Dr. Jekyll and Mr. Hyde Study Guide

Dr. Jekyll and Mr. Hyde By Robert Louis Stevenson

Mr. Utterson and cousin Mr. Enfield pass by a mysterious basement door, and Mr. Enfield describes a story about the door in which a deformed man injured a girl, was caught, and paid off the girl's family with a check in the name of the respectable Dr. Jekyll, which surprisingly turned out to be legitimate. Utterson returns home where he gets out Dr. Jekyll's will, recently filed with Utterson. The will passes the entire estate on to one Mr. Edward Hyde, who Utterson assumes is the deformed man in Enfield's story. Utterson tracks down Hyde and questions him, but Hyde gets angry and drives him off.

One year later, Danvers Carew is beaten to death with a cane by none other than Mr. Hyde. Utterson helps the police find Hyde, but his apartment is torched and all traces destroyed. Utterson asks Jekyll, who says that he is done with Hyde forever.

More time goes by, and Dr. Jekyll becomes increasingly sociable. Utterson meets Dr. Lanyon at a party at Jekyll's home, and shortly afterwards, Dr. Lanyon falls ill and dies due to 'shock'. He leaves Utterson a letter, instructing him to read it only upon Dr. Jekyll's death or disappearance. Enfield and Utterson, walking by, see Dr. Jekyll suffer some sort of seizure and withdraw from view.

A week later, Jekyll's butler Richard Pool approaches Utterson and informs him that Jekyll has been locking himself into his cabinet, and only sends out notes asking for a specific type of medicine. The two go to Jekyll's home and break down the door, only to discover the corpse of Mr. Hyde, who evidently committed suicide minutes before they entered.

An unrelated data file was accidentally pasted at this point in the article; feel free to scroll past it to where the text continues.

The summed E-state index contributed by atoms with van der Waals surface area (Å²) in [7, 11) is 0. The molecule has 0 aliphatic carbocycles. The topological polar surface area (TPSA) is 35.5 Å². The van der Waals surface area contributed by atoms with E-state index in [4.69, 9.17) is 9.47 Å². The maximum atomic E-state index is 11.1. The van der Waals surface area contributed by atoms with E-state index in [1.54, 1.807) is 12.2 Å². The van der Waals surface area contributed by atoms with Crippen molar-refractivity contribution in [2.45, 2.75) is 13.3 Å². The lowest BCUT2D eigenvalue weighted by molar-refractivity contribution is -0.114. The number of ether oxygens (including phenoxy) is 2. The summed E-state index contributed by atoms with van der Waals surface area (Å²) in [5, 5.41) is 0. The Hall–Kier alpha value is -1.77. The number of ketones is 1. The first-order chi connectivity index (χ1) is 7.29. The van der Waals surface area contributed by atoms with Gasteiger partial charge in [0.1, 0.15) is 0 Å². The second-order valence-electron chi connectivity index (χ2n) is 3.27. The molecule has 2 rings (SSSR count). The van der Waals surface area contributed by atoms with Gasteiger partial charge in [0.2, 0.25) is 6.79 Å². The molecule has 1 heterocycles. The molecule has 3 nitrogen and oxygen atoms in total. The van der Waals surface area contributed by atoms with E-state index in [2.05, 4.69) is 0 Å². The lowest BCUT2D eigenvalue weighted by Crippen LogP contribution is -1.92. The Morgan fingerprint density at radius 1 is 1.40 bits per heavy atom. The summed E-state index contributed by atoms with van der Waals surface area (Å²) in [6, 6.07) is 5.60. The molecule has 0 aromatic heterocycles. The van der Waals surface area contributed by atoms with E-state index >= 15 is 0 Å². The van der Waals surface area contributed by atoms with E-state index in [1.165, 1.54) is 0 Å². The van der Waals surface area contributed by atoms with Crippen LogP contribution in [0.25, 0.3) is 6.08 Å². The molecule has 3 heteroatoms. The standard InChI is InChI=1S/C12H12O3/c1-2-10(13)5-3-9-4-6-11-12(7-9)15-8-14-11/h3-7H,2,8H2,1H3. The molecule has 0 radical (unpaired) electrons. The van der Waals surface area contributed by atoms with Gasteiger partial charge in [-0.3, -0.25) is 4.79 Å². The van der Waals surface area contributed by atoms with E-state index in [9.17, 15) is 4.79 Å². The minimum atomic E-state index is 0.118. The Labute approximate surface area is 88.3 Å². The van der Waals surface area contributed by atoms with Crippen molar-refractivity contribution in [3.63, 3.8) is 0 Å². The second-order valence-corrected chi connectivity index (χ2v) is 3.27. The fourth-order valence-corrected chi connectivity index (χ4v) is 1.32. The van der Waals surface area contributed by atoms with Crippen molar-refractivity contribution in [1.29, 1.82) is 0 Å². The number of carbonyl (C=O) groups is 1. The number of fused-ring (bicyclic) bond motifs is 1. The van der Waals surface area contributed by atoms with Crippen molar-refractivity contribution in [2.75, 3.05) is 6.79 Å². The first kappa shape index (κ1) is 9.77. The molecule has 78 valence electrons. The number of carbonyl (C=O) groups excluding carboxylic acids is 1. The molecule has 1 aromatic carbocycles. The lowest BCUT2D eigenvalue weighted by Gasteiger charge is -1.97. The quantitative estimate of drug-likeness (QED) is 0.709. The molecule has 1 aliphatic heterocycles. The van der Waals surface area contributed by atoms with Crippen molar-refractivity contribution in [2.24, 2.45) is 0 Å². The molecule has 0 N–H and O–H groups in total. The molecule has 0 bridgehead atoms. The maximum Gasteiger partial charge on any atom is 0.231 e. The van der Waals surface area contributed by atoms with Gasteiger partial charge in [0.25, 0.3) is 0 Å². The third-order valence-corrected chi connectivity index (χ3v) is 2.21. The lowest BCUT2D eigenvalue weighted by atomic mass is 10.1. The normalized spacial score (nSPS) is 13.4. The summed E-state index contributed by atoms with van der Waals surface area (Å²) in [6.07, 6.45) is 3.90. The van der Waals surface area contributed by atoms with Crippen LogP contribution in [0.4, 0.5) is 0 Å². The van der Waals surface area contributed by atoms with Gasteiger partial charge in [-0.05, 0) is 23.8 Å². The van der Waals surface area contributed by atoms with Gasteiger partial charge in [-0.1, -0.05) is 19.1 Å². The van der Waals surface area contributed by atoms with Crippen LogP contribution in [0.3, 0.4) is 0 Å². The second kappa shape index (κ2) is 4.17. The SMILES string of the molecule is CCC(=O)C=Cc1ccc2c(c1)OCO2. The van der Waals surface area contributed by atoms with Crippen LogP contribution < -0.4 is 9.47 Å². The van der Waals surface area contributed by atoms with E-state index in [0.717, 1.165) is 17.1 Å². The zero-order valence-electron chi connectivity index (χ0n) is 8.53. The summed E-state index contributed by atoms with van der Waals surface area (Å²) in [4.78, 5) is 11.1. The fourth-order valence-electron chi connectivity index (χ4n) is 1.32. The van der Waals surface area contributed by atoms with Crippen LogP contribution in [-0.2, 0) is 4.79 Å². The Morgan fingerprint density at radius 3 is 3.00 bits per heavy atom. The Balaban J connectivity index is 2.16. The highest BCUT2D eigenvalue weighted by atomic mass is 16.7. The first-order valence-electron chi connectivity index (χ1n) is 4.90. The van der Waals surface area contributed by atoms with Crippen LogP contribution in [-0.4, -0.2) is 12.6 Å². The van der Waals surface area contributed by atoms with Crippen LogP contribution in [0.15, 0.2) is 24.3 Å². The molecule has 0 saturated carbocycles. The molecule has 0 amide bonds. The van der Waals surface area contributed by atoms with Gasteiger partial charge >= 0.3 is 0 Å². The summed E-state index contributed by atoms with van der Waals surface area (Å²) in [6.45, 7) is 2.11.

Utterson reads Lanyon's letter, which tells of Jekyll asking Lanyon to take some items out of his laboratory, and then have them picked up by Jekyll's ally. Lanyon thinks this is crazy, but obeys, only to meet Mr. Hyde, come to pick up the items dressed in clothes that are far too large for him. Hyde then concocts a potion from the items and drinks it, and turns into Dr. Jekyll right in front of Lanyon, causing the shock that eventually killed him.

Utterson proceeds to Jekyll's laboratory and reads Jekyll's own description of his experiment: in an attempt to distinguish the good and evil elements of his own nature, he created Mr. Hyde, his own evil side. He took potions, at first, to turn from one to the other, but after some time Hyde started coming out on his own. Finally, too consumed to overcome it any longer, he was forced to kill himself to contain Hyde's evil once and for all.

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